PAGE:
Second date: Friday November 6th, 2020 – Villa Romana, 6.00 pm
Le terrain du peuple, by Anja Göbel (Germany, 2015, 34’ – o.v. French and local languages – English subtitles)
The National Museum of Ouagadougou, in Burkina Faso, commissioned by Thomas Sankara to promote the indigenous cultures of his country, which has become independent, has become a point of convergence (and friction) of problems caused by an overly authoritarian museum concept. The film proposes the example of a national anthropological museum that causes sorrow and arouses opposition from local cultures which the museum itself intended to celebrate.
Abigail, by Valentina Homen and Isabel Penoni (Brasil, 2016, 17’ – o.v. Portuguese – English subtitles)
From 1940 to 1950, Abigail Lopes took part in the expeditions of Francisco Meireles, known in Brazil for seeking a peaceful encounter with the indigenous peoples who lived in isolation. Abigail came into contact with the Xavantes population of Serra do Roncador (in the state of Mato Grosso), and spent eight years of her life with them. The film recalls the meeting between the two young directors and the now elderly woman in her house full of memories and suggestions belonging to a past full of encounters and contaminations.
Extremos – Viaje a Karukinka (Extremes – Expedition to Karukinka), by Federico Molentino and Juan Manuel Ferraro (Argentina, 2015, 26’ – no dialogues)
We are in Tierra del Fuego, an archipelago at the southern end of the South American continent, destination of many tourist cruises every year. Images of a remote past, showing representatives of the original populations dressed and hairstyled according to tradition, are superimposed on the present. The evocative juxtaposition illustrates a landscape violently disfigured by industrial exploitation which is populated, for a few moments, with ghostly presences.
Third date: Friday November 13th, 2020 – Villa Romana, 6.00 pm
El país del diablo (Land of the Devil), by Andrés Di Tella (Argentina, 2008, 72’ – o.v. Spanish – English subtitles)
Andrés Di Tella, one of the greatest contemporary Argentinean filmmakers, travels in the footsteps of Estanislao Zeballos, a 19th century writer and anthropologist who, affiliated with the Argentinean army in the bloody campaign of colonisation of the south of the country (named: the “conquista del desierto”) was among the first to document the traditions and culture of the Mapuche people at the very moment when the troops commanded by Julio Argentino Roca were systematically exterminating them. Structured as an open journey full of surprises, the film reveals the particular condition of a national history, also made up of hidden pages and ghosts that must be faced.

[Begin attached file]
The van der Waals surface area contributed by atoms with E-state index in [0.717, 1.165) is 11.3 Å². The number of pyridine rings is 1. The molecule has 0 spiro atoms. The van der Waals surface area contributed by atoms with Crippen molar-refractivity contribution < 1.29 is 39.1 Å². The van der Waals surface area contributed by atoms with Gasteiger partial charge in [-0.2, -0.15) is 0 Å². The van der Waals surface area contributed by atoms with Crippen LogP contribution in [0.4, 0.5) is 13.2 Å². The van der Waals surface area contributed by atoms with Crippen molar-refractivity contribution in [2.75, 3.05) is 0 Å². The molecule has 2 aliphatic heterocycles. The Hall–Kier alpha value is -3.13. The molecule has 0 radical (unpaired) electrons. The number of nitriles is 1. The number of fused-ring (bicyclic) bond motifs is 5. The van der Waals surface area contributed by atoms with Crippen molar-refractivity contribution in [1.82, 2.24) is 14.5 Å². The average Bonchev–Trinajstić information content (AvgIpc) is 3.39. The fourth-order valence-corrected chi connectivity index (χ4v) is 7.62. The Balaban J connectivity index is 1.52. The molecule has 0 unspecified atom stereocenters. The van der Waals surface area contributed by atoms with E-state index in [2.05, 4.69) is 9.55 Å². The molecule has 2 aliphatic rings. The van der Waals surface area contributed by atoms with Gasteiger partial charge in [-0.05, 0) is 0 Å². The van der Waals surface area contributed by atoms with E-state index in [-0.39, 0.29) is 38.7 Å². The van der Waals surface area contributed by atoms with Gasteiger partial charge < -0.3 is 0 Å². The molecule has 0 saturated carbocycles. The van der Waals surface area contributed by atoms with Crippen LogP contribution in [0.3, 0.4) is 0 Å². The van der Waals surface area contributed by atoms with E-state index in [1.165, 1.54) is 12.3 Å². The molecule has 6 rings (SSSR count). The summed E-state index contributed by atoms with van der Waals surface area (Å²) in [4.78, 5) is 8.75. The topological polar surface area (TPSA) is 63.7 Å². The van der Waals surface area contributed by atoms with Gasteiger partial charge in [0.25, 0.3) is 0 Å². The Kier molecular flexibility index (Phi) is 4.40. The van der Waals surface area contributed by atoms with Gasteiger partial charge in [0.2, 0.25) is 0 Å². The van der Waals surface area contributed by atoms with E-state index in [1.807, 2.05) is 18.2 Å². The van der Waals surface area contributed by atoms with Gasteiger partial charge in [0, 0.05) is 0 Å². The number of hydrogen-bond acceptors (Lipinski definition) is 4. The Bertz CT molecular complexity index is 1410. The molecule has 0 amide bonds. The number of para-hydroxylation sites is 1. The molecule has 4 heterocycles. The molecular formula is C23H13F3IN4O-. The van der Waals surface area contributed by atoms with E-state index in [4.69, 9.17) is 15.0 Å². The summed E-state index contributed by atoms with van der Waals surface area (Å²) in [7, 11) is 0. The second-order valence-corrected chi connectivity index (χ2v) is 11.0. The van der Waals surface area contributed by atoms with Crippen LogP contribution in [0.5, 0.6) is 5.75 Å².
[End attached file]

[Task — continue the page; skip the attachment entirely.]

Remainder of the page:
Fourth date: Friday November 20th, 2020 – Villa Romana, 6.00 pm
El etnógrafo (The Ethnographer), by Ulises Rosell (Argentina, 2012, 85’ – o.v. Spanish, English, local languages – English subtitles)
Thirty years ago, John Palmer left Oxford University to study the Wichí, a nomadic population living in some green areas of Argentina and Bolivia. During his stays within the community, John underwent a slow but inexorable transformation: he put aside his studies and joined the community, whose language, customs and habits he learned. A curious example of “reverse colonisation”, John offers his contribution to the community and does his best to make himself useful.
All screenings are free admission with compulsory booking by registering for individual events, via the links above.
Maximum capacity with safety distance and obligation to wear the mask: 20 people.
MAI is a project of Villa Romana, curated by Valeria D’Ambrosio, realized with the contribution of Fondazione Cassa di Risparmio di Firenze with the Patronage of the Municipality of Florence and the Tuscan Region. The SAGAS UniFi Department is the scientific partner of the project.
The film review, curated by Alberto Lastrucci and Daniela Colamartini of the Festival dei Popoli Archives, is part of the project for the preservation and enhancement of the archives, which involves the Tuscan Region nd the Tuscan Archival and Bibliographic Superintendence.
The Festival dei Popoli thanks the directors and producers of the films presented, in particular: Matthias De Groof, Federico Molentino, Juan Manuel Ferrero.